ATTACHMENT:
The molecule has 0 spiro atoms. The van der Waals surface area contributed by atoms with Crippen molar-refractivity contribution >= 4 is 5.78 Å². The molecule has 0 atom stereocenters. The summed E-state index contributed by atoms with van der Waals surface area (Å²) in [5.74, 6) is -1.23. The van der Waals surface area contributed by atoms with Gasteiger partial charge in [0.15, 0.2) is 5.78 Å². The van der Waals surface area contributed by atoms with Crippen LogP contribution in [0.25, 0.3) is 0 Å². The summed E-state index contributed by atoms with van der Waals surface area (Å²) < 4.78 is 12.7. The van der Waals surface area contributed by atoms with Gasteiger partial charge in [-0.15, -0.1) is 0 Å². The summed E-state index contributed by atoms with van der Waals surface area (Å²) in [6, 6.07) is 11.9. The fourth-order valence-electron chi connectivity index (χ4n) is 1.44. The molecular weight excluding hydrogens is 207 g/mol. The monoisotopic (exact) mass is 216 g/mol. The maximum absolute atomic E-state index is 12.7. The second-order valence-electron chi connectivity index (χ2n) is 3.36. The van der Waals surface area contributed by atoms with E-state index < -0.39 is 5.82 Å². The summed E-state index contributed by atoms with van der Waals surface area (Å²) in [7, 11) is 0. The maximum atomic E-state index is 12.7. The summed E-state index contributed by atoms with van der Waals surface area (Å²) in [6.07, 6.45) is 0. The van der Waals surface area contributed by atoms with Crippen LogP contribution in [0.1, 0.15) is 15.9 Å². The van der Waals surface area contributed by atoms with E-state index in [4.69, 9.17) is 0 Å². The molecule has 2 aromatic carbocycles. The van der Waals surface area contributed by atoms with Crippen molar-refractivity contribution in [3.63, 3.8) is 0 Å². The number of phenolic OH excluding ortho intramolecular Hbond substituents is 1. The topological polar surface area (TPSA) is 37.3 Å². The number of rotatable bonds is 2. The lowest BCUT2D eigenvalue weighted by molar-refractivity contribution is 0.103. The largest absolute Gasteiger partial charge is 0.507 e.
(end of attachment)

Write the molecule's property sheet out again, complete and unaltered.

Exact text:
The molecule has 0 spiro atoms. The van der Waals surface area contributed by atoms with Crippen molar-refractivity contribution >= 4 is 5.78 Å². The molecule has 0 atom stereocenters. The summed E-state index contributed by atoms with van der Waals surface area (Å²) in [5.74, 6) is -1.23. The van der Waals surface area contributed by atoms with Gasteiger partial charge in [0.15, 0.2) is 5.78 Å². The van der Waals surface area contributed by atoms with Crippen LogP contribution in [0.25, 0.3) is 0 Å². The summed E-state index contributed by atoms with van der Waals surface area (Å²) < 4.78 is 12.7. The van der Waals surface area contributed by atoms with Gasteiger partial charge in [-0.15, -0.1) is 0 Å². The summed E-state index contributed by atoms with van der Waals surface area (Å²) in [6, 6.07) is 11.9. The fourth-order valence-electron chi connectivity index (χ4n) is 1.44. The molecular weight excluding hydrogens is 207 g/mol. The monoisotopic (exact) mass is 216 g/mol. The maximum absolute atomic E-state index is 12.7. The second-order valence-electron chi connectivity index (χ2n) is 3.36. The van der Waals surface area contributed by atoms with E-state index < -0.39 is 5.82 Å². The summed E-state index contributed by atoms with van der Waals surface area (Å²) in [7, 11) is 0. The maximum atomic E-state index is 12.7. The summed E-state index contributed by atoms with van der Waals surface area (Å²) in [6.07, 6.45) is 0. The van der Waals surface area contributed by atoms with Crippen LogP contribution in [0.1, 0.15) is 15.9 Å². The van der Waals surface area contributed by atoms with E-state index in [4.69, 9.17) is 0 Å². The molecule has 2 aromatic carbocycles. The van der Waals surface area contributed by atoms with Crippen molar-refractivity contribution in [3.63, 3.8) is 0 Å². The number of phenolic OH excluding ortho intramolecular Hbond substituents is 1. The topological polar surface area (TPSA) is 37.3 Å². The number of rotatable bonds is 2. The lowest BCUT2D eigenvalue weighted by molar-refractivity contribution is 0.103. The largest absolute Gasteiger partial charge is 0.507 e.